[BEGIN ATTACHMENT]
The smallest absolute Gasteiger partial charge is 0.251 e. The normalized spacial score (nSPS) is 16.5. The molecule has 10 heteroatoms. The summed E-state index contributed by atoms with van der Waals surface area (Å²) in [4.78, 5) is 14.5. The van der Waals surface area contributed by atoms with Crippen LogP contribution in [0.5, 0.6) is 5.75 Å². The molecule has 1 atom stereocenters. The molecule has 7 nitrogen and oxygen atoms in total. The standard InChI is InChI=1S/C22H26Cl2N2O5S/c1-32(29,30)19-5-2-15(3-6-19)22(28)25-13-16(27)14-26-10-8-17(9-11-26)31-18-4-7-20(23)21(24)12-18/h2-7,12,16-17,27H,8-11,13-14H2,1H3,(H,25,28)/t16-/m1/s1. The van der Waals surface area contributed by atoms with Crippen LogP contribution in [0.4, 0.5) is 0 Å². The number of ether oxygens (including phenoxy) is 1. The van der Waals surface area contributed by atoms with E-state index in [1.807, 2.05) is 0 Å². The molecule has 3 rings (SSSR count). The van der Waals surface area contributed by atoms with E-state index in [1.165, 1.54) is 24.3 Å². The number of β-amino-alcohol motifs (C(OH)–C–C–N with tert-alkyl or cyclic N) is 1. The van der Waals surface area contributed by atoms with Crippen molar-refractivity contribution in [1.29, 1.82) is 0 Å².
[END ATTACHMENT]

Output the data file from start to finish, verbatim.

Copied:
The smallest absolute Gasteiger partial charge is 0.251 e. The normalized spacial score (nSPS) is 16.5. The molecule has 10 heteroatoms. The summed E-state index contributed by atoms with van der Waals surface area (Å²) in [4.78, 5) is 14.5. The van der Waals surface area contributed by atoms with Crippen LogP contribution in [0.5, 0.6) is 5.75 Å². The molecule has 1 atom stereocenters. The molecule has 7 nitrogen and oxygen atoms in total. The standard InChI is InChI=1S/C22H26Cl2N2O5S/c1-32(29,30)19-5-2-15(3-6-19)22(28)25-13-16(27)14-26-10-8-17(9-11-26)31-18-4-7-20(23)21(24)12-18/h2-7,12,16-17,27H,8-11,13-14H2,1H3,(H,25,28)/t16-/m1/s1. The van der Waals surface area contributed by atoms with Crippen LogP contribution in [0.4, 0.5) is 0 Å². The number of ether oxygens (including phenoxy) is 1. The van der Waals surface area contributed by atoms with E-state index in [1.807, 2.05) is 0 Å². The molecule has 3 rings (SSSR count). The van der Waals surface area contributed by atoms with E-state index in [1.165, 1.54) is 24.3 Å². The number of β-amino-alcohol motifs (C(OH)–C–C–N with tert-alkyl or cyclic N) is 1. The van der Waals surface area contributed by atoms with Crippen molar-refractivity contribution in [1.29, 1.82) is 0 Å².